Dr. Wanyun “Abby” Shao has always loved nature. She grew up in Sichuan (四川 meaning “four rivers”), China. She vividly remembers swimming in the river, along which she grew up. Although she originally wanted to pursue a law degree, after witnessing an economic miracle accompanied by massive environmental degradation, her interest in human-environment interaction was ignited. That interest later led to her decision to become a geographer. She obtained a Bachelor of Sciences degree, with a concentration in urban and regional planning, from Jilin University (China). In 2006, she came to the U.S. for her graduate studies. She first went to the University of Wyoming for a Masters of Planning, where she hiked and camped with her friends in the beautiful national parks there when she wasn’t working or studying.
Shao moved to the South in 2008 to pursue a Ph.D. at Louisiana State University. She worked as a research assistant for the multidisciplinary Southern Climate Planning Program, a Regional Integrated Sciences and Assessments team funded by the U.S. National Oceanic and Atmospheric Administration (NOAA). She interviewed state officials, non-governmental staff, and scientists about solutions to Louisiana’s disappearing coast. Working at the intersection of climate science and political science, Shao took a keen interest in the gap between the scientific consensus on anthropogenic climate change and American public opinion on this issue. She merged public opinion survey data with climate data and examined how local weather and climate, along with political predisposition, shapes American attitudes towards climate change.
After obtaining her Ph.D., Shao worked as a Coastal Resources Scientist under the unit of Plan Development at Coastal Protection and Restoration Authority in Louisiana. She took part in the 2017 Master Plan team. For the most part, she was involved in a comprehensive effort to estimate community resilience to flooding across coastal Louisiana.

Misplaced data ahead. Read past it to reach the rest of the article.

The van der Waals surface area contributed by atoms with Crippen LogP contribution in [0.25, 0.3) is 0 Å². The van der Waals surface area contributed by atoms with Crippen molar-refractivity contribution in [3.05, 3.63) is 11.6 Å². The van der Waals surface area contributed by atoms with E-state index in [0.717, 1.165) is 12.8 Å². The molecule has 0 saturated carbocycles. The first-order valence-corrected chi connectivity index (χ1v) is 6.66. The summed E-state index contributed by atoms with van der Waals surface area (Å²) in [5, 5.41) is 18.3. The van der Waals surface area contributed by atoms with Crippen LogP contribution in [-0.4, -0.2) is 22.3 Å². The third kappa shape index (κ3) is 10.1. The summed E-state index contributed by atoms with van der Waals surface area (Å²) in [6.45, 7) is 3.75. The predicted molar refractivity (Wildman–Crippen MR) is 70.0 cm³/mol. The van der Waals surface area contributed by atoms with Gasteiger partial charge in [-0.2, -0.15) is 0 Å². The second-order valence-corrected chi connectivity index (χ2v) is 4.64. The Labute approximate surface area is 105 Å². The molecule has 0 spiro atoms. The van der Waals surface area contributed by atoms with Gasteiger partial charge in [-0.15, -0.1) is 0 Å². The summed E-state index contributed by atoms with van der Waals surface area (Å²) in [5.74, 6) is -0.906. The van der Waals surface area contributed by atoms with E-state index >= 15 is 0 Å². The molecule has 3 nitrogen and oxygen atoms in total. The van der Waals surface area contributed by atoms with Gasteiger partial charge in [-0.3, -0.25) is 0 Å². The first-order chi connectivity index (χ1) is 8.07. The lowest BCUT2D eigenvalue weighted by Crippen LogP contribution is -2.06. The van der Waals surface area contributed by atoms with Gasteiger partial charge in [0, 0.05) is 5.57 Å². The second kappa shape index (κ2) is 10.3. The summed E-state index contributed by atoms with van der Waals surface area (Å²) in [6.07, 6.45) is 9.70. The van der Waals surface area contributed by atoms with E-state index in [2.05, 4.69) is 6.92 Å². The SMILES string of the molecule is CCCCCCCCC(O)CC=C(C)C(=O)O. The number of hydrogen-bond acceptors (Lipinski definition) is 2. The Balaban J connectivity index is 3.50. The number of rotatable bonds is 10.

Shao wanted to be an academic since a young age under her parents’ influence. Her father was a high school teacher, and her mom, despite the fact she did not finish middle school due to the Cultural Revolution, deeply believes that it is glorious to pursue knowledge for its own sake.
In 2017, Shao was awarded the early-career research fellowship by the National Academies of Sciences, Engineering, and Medicine Gulf Research Program.
Shao’s primary research interest is focused on human-environment interactions at various geographic scales. Her research can be summarized as understanding environmental decision making within a geographic context. Shao conducts empirical studies by mainly using quantitative methods. She continuously attempts to build a coherent theoretical framework linking geographic context and temporal scale with environmental decision making based on empirical findings. Her recent research has been published in Annals of the American Association of Geographers, Water Research, Environmental Research Letters, Journal of Hydrology, and Environmental Politics among others.
Shao deeply believes in the importance of communicating science with the general public. She has authored several analysis articles based on her academic research. These articles have appeared in Conversation, Vox, and Washington Post. She has also been interviewed by journalists at the United Press International for flood maps, Medium for Hurricane Florence, and New York Times for weather and climate change communication.